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Driil angle holes on Drill Press

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Forum topic by rockmolsen posted 08-13-2016 07:40 PM 1247 views 2 times favorited 34 replies Add to Favorites Watch
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rockmolsen

161 posts in 1041 days


08-13-2016 07:40 PM

Topic tags/keywords: question drill press

I decided its time I finish the deck railing on our new deck. The railing uses 3/4” EMT and on the straight rail no problem. Now because of the angle of the stairs I need to drill 57 degree angled holes to account for the slope of the stairs.

I have been down in my shop this morning coming up zero. My table on the drill press I think only tilts about 40 or 45 degrees. The supports that I’m making are about 34” long so as you move through and I don’t tilt the table the height will increase as I move the piece through?

Any ideas?

-- Rick --------The measure of who we are is what we do with what we have.


34 replies so far

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waho6o9

7180 posts in 2045 days


#1 posted 08-13-2016 09:32 PM

How about something like this? If I understand you correctly.

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MadMark

978 posts in 921 days


#2 posted 08-13-2016 09:42 PM

The problem is that his angle is past 45° and his table won’t go that far and the angle is too steep to drill safely. As I look at the problem the best solution would be to drill in place with a self countersinking bit.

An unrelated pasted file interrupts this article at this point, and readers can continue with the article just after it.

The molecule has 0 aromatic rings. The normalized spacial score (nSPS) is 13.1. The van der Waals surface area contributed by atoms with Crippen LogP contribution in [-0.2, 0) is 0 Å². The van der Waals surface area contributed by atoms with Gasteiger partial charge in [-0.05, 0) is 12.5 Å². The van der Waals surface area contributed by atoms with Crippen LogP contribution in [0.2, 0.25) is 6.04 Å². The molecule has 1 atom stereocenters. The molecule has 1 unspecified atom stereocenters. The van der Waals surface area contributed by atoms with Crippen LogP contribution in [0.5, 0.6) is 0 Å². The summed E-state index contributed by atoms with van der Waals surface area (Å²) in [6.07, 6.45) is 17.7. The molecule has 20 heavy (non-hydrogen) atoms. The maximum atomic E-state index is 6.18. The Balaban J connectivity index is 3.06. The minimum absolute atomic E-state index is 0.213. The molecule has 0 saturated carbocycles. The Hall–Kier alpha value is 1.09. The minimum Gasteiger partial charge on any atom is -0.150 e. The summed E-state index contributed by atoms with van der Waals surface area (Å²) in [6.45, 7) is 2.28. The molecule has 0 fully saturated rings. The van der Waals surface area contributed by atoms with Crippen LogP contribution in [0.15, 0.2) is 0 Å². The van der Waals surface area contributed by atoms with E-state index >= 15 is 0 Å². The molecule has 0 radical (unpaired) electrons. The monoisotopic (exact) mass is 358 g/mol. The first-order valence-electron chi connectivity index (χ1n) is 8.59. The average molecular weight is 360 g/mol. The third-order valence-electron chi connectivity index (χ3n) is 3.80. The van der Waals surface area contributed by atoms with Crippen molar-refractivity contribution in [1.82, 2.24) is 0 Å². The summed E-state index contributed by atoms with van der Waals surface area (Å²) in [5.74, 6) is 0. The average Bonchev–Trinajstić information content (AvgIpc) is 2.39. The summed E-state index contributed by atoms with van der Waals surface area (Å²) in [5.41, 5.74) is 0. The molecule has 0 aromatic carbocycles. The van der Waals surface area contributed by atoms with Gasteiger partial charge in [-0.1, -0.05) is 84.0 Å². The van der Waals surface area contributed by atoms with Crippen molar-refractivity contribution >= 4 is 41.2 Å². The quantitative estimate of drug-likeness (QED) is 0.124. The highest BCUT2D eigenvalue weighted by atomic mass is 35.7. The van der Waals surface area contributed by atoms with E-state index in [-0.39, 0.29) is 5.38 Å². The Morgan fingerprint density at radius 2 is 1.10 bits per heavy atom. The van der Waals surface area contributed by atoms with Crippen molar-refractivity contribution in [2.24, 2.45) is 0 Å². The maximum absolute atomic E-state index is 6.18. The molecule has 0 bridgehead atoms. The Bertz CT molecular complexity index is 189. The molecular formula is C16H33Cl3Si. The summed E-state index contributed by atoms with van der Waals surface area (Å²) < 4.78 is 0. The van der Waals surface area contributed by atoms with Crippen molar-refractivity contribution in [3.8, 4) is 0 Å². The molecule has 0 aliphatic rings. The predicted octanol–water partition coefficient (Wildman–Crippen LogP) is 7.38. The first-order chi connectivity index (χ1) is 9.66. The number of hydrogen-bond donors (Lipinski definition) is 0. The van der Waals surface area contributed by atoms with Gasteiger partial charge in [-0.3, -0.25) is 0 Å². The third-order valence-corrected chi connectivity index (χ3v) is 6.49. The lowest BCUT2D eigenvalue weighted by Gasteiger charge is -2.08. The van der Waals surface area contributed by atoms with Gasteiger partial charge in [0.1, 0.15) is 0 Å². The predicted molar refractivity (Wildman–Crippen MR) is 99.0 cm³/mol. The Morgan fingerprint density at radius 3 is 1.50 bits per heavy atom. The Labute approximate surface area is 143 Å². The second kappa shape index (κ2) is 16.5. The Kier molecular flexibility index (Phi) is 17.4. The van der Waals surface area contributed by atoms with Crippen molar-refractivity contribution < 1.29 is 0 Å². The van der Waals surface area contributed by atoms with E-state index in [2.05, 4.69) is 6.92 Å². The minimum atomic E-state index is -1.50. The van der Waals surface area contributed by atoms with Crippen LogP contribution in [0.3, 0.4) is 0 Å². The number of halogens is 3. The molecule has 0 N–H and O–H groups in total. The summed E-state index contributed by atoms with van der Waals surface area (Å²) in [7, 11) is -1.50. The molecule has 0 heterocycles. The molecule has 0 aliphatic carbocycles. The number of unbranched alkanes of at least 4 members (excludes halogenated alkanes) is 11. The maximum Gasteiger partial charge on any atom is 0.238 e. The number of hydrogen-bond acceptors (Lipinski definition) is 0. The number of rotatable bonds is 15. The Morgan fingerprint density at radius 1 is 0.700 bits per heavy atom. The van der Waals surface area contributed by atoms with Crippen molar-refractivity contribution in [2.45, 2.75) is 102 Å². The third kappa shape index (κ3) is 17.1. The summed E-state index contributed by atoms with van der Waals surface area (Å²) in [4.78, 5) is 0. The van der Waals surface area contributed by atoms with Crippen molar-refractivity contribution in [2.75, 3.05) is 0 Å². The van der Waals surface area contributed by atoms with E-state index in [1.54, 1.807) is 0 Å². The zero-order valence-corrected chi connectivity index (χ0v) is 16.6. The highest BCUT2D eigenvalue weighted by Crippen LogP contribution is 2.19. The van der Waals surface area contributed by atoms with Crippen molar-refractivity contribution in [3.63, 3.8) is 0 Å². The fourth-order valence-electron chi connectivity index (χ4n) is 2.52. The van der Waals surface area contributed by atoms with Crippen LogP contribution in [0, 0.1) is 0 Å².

M

-- Madmark - Madmark2150@yahoo.com Wiretreefarm.com

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distrbd

2228 posts in 1914 days


#3 posted 08-13-2016 09:49 PM

I would try 33° and see if that works.

-- Ken from Ontario, Canada

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waho6o9

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#4 posted 08-13-2016 10:01 PM

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Blackjack59

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#5 posted 08-13-2016 10:02 PM

I like waho6o9s jig. Seems it would work perfectly.

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Tony_S

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#6 posted 08-13-2016 11:34 PM



I would try 33° and see if that works.

- distrbd

Yup. 33° is the angle you need.

-- It is the mark of an educated mind to be able to entertain a thought without accepting it. Aristotle

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rockmolsen

161 posts in 1041 days


#7 posted 08-14-2016 02:24 AM

Setting to 33 degrees will not work. if you look at the diagram you’ll see why.

Regardless which side you approach from the angle still has to be 57 degrees. The opposing 33 degree angle would be off the 90 degree plane that really doesn’t exist. I believe my only option is to to create a 57 degree angle guide from a piece of stock ( cut a 12 degree bevel on one side and 45 on the opposing side) and manually drill each hole. Just a visual guide to manually drill, 8 holes x 16 pieces = 128 holes. I was going to use a forstner bit but that might walk at that angle. Tomorrow I will make and test the guide jig and report back.

-- Rick --------The measure of who we are is what we do with what we have.

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bbasiaga

759 posts in 1463 days


#8 posted 08-14-2016 02:49 AM

I took two pieces of mdf and joined them with a hinge. They were the same size as my drill press table. I can then take a narrow piece of wood and pit it between them. The farther I push it toward the hinge, the bigger the angle I get.